Tsvangirai acted apparently after several attempts to meet President Robert Mugabe or Justice Minister Patrick Chinamasa or Attorney General Johannes Tomana to discuss Bennett’s detention failed, the PM’s spokesman, James Maridadi, said.
The former opposition chief will Thursday hold an emergency meeting with senior leaders of his MDC party to discuss the issue of Bennett, who is party treasurer and was ordered back to jail pending the outcome of his trial in the High Court on controversial terrorism charges.
“The Council of Ministers (meeting on Thursday) has been cancelled. The Prime Minister has suspended his coming to the office until the issue of Senator Bennett is resolved. He wants that matter resolved immediately,” Maridadi told ZimOnline.
“The Prime Minister was keen to meet President Mugabe to talk about Senator Bennett’s issue but all communication was not successful,” said Maridadi.
The Council of Ministers that is chaired by Tsvangirai was created under last year’s global political agreement that gave birth to the coalition government and was touted as away to balance powers between the former trade union leader and Mugabe who chairs Cabinet.
But Mugabe, who controls the army, secret service, police, judiciary and prison service, has done everything to show whom between him and the Prime Minister wields real power in the unity government.
Tsvangirai’s action to suspend the Council of Ministers and stop coming to office is the first time he has publicly taking on Mugabe, after spending the better part of the past seven months trying to convince a skeptical world that the unity government was working and he had struck a working relationship with his former foe.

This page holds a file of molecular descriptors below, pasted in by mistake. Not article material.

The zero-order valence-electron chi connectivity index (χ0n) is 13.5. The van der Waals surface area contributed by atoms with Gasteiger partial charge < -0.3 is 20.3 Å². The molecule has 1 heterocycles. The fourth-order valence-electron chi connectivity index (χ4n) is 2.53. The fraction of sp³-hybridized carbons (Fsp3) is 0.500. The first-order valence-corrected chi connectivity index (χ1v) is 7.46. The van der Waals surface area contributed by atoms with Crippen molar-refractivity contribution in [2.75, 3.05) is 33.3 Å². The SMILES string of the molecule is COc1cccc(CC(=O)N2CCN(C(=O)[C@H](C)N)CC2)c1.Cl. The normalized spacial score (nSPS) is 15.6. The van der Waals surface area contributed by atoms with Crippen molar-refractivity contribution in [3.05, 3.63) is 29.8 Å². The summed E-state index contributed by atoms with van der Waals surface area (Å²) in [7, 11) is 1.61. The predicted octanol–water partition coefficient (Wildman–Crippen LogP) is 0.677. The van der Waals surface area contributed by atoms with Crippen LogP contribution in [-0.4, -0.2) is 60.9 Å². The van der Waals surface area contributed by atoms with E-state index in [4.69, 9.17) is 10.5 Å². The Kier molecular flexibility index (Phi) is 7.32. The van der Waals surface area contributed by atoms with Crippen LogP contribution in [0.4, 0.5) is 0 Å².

Analysts say the MDC and Mugabe’s ZANU PF may not want to see the coalition government collapse because they both stand to benefit from its continued existence but they warn that unilateralism by the veteran President – long used to ruling alone – could in the long run cripple the administration and damage its long term effectiveness.
The defiance of ZANU PF and military hardliners who have continued to invade more white-owned private farms and Mugabe’s refusal to rescind his unilateral decision to appoint two of his top allies as Attorney General and central bank governor have all undermined the unity government.
Western donor nations refused to provide direct financial support to the Harare government demanding more political reforms and a return to rule of law on commercial farms that are key to economic recovery and food security.
One of the MDC’s most popular leaders, Bennett is accused of possessing weapons for the purposes of committing banditry, insurgency and terrorism – charges he denies and which Tsvangirai has repeatedly said are politically motivated and are undermining the unity government.
Bennett’s detention is seen strengthening the hand of hardliners in the MDC and piling pressure on Tsvangirai to take a more robust stance against Mugabe.
In statement earlier on Wednesday, the MDC said Bennett’s detention pending outcome of trial in the High Court was a “serious attack on the credibility” Zimbabwe’s power-sharing government.
“The MDC regards today’s indictment and subsequent detention of treasurer-general and deputy agriculture minister-designate Roy Bennett as yet another serious attack on the credibility of the inclusive government,” the party said.
Bennett’s lawyers are expected to file an urgent application Thursday for his release on bail at the High Court. ZimOnline